Dochola is around 20 km uphill from the city of Thimpu and is a beautiful tourist spot having 108 stupas built by the eldest Queen. Foreign tourists are required to take a special permission from the immigration centre to visit the place. Though we never knew this the officer at the checkpost was kind enough to allow us enter the place by holding our passports.
On the way back we stopped in a roadside shop to have some refreshments. We saw a very innovative cooking oven placed in the middle of the room which was simultaneously being used as a room heater. The small shop is a living place of its owner and is decorated with many modern amenities.
We at the roadside refreshment center
From Dochola we moved down to Paro, around 54 km away from Thimpu. Paro is a very thinly populated small town situated amidst the beautiful snow capped mountains, the blue pine forest and the river Paro. Bridge linking two valleys of Paro Paro town
What to buy
There are a lot of colorful textile and handicraft items being displayed from the road side shops. On approaching the sales person we were surprised to know its extremely high price. A small cloth wall hanging was priced at Rs 250 and above. Most of the products (be it cosmetic or food item) are imported from India. Countries like Thailand, China, Nepal, Korea and Bangladesh are catching up the market as well.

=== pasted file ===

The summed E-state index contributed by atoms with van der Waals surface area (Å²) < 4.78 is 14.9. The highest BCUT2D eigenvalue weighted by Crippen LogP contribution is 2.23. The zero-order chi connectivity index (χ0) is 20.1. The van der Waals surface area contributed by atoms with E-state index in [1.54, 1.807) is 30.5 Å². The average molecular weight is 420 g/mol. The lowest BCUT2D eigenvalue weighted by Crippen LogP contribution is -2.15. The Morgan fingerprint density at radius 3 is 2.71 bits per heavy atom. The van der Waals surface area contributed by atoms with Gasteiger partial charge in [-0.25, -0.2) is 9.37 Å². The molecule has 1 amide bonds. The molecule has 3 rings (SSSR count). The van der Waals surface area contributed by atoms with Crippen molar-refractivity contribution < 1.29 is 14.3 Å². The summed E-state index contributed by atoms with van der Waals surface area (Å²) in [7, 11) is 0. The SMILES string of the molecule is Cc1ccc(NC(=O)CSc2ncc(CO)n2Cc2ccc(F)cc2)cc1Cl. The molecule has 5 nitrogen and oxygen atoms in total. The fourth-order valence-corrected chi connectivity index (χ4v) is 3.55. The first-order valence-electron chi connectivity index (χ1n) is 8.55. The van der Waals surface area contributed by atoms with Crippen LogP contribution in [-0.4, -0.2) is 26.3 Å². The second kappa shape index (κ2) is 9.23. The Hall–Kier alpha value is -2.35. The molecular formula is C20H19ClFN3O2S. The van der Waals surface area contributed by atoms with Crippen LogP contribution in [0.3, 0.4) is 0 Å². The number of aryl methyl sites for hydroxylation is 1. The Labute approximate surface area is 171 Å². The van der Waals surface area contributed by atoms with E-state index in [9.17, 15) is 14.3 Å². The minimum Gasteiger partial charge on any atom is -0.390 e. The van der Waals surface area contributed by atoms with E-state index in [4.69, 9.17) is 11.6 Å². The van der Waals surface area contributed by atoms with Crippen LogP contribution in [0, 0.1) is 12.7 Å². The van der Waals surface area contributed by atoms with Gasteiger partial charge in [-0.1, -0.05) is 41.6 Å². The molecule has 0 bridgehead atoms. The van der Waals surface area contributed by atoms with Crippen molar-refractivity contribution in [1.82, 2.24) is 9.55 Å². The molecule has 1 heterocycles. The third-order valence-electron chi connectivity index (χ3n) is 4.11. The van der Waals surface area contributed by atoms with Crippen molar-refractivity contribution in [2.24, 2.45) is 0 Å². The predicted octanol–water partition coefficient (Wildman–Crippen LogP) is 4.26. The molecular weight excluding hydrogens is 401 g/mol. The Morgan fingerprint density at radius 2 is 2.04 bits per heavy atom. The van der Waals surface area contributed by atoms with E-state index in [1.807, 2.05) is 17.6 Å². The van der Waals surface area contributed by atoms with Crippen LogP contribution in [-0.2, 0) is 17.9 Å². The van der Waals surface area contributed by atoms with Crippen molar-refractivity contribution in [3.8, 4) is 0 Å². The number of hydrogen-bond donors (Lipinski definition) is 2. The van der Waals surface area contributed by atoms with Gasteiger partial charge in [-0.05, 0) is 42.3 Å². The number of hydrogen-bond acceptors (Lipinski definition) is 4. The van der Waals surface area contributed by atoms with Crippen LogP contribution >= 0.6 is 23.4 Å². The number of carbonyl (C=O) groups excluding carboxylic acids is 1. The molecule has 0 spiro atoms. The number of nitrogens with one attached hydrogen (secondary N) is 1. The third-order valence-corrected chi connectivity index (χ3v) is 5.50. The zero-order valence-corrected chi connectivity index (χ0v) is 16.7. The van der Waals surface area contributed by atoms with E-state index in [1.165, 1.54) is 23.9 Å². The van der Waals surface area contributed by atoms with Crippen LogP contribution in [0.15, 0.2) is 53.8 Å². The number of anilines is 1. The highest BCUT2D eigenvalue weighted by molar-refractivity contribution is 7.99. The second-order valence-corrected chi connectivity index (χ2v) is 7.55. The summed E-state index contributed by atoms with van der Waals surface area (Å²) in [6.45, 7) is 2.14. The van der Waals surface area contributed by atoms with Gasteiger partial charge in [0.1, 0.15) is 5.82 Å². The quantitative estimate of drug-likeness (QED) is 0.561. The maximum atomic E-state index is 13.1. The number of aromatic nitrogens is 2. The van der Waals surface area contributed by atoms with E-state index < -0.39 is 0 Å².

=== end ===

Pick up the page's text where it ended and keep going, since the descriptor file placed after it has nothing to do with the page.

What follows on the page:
Archery is the national game of Bhutan. It is often visible in every nook and corner of the village grounds. We tried our hands and to our delight could throw only a few meters. Our delight completely vanished when we watched the archers throw the arrows hundreds of meters away aiming at the bull’s eye.
Sayandeep trying his hands with the bow and arrows.
The Bhutanese archers are seen in the background
Education is free for all Bhutanese nationals. The cost is borne by His Majesty. On an average each year 300 – 400 graduates pass out of the institutes. The bright students securing a certain percentage of marks are sent by His Majesty to countries like Australia, USA and India for higher studies, with the precondition of serving His Majesty’s office after completion of the studies.